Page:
Monthly Archives: September 2009

Fun with scheduled tasks in Windows

Fun with scheduled tasksAs many people know, Microsoft Windows has a built-in task scheduler (like *nix cron) to run programs at particular times. Recently at work, I’ve had to start using the Microsoft Windows Server 2008/Vista Task Scheduler (2.0) which is fairly different from the Windows Server 2003/Windows XP (1.0) Task Scheduler (2.0). Read on…

For those who haven’t used the Task Scheduler 2.0, it’s actually pretty handy, especially compared to the original Task Scheduler. Here are some benefits:

The Good

Instead of just being able to run the task at a specific time, you now have the ability to trigger a task to start with several events called triggers:

  • On a schedule
  • At log on
  • At startup
  • On idle
  • On an event
  • At task creation/modification
  • On connection to user session
  • On disconnect from user session
  • On workstation lock
  • On workstation unlock

The first option, “On a schedule”, gives you the classic task scheduler… scheduling. And on top of that, you can define multiple triggers on a given task. So if you need a task to run at multiple times a day, you no longer need to define multiple jobs in the task scheduler, just define one job with multiple triggers.

Similar to the enhancements regarding triggers, you have the ability to define actions for a task now, instead of just a program to run. Actions include:

  • Start a program
  • Send an e-mail
  • Display a message

The first option, “Start a program”, gives you the classic task scheduler option of specifying the program to start when the scheduler fires for that task. And much like triggers, you can define multiple actions for a given task.

You can now export your job definitions from the Task Scheduler as plain ol’ XML. This is useful for doing things like putting your job definitions in version control (I still need to put together a tool to do that for me automatically :-)). And you can then import those XML definitions back into the Task Scheduler.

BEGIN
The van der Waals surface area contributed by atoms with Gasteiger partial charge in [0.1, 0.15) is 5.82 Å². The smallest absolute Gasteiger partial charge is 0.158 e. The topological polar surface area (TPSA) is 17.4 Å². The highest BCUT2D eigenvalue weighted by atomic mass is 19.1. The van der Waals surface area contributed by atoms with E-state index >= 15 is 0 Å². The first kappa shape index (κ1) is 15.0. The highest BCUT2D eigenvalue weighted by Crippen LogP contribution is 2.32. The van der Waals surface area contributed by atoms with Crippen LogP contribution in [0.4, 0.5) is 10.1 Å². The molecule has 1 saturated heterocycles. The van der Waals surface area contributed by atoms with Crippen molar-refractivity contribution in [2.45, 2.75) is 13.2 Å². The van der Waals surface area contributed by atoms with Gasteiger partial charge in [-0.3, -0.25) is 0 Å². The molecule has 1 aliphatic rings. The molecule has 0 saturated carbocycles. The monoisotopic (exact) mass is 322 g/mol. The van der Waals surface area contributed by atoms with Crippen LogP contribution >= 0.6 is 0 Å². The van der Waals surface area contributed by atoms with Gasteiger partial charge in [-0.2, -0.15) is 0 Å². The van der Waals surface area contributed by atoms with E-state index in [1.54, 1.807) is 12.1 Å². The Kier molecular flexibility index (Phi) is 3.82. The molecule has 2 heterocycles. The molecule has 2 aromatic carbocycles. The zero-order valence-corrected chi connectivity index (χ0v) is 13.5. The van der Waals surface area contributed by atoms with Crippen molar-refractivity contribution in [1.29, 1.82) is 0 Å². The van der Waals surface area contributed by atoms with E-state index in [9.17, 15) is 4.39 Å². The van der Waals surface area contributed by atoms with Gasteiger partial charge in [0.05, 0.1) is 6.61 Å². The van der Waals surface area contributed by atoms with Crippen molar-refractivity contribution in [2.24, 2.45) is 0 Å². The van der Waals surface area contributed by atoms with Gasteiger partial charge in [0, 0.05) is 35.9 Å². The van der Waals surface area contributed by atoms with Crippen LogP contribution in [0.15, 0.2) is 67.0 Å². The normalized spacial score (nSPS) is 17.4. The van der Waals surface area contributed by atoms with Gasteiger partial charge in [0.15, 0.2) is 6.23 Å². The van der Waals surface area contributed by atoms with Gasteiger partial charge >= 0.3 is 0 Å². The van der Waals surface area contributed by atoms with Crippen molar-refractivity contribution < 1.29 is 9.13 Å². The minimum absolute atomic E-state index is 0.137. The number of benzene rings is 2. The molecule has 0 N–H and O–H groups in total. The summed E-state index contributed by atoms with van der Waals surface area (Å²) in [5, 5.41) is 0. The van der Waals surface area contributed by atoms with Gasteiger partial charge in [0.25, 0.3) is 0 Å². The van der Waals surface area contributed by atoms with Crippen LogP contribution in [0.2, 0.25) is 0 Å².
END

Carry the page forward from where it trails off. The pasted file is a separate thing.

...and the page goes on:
So if you need to create multiple jobs that are very similar to each (just have some different command args, names, etc.), I’ve found it easy to create one task as a sort of template, export it to XML, copy the XML for each other job I need, modify each XML for whatever little tweak it needs, rename the file (the Task Scheduler uses the XML file name as the imported Task name), then import the file back in. Personally I’m faster at doing that than clicking through all the Create Task screens.

You can define a folder hierarchy to organize tasks, much like on your hard drive you create a directory hierarchy to organize files. This is really useful on machines that have dozens of various tasks defined.

The Bad

Renaming Objects… or not
Maybe this is just a permission problem on my specific machine, but I have yet to find a way to rename folders in the Task Scheduler, or Tasks themselves! Right now my workaround is to export the Task to XML, rename the file, then import it back in. Similarly, I just remove folders and recreate them with the new name. Pretty tedious stuff, especially when it needs to be done for lots of tasks.

The Ugly

No Migration Utilities
Maybe I didn’t look hard enough, but I spent some time Googling around for a way to convert the Windows Server 2003/XP .job scheduled task files into the Windows Server 2008/Vista XML scheduled task files. After I stumbled across this, I gave up: itprovistamigration/thread/76b6276b-49f2-41e2-b4ea- f537e0eb88a8. From a Microsoft moderator in this thread: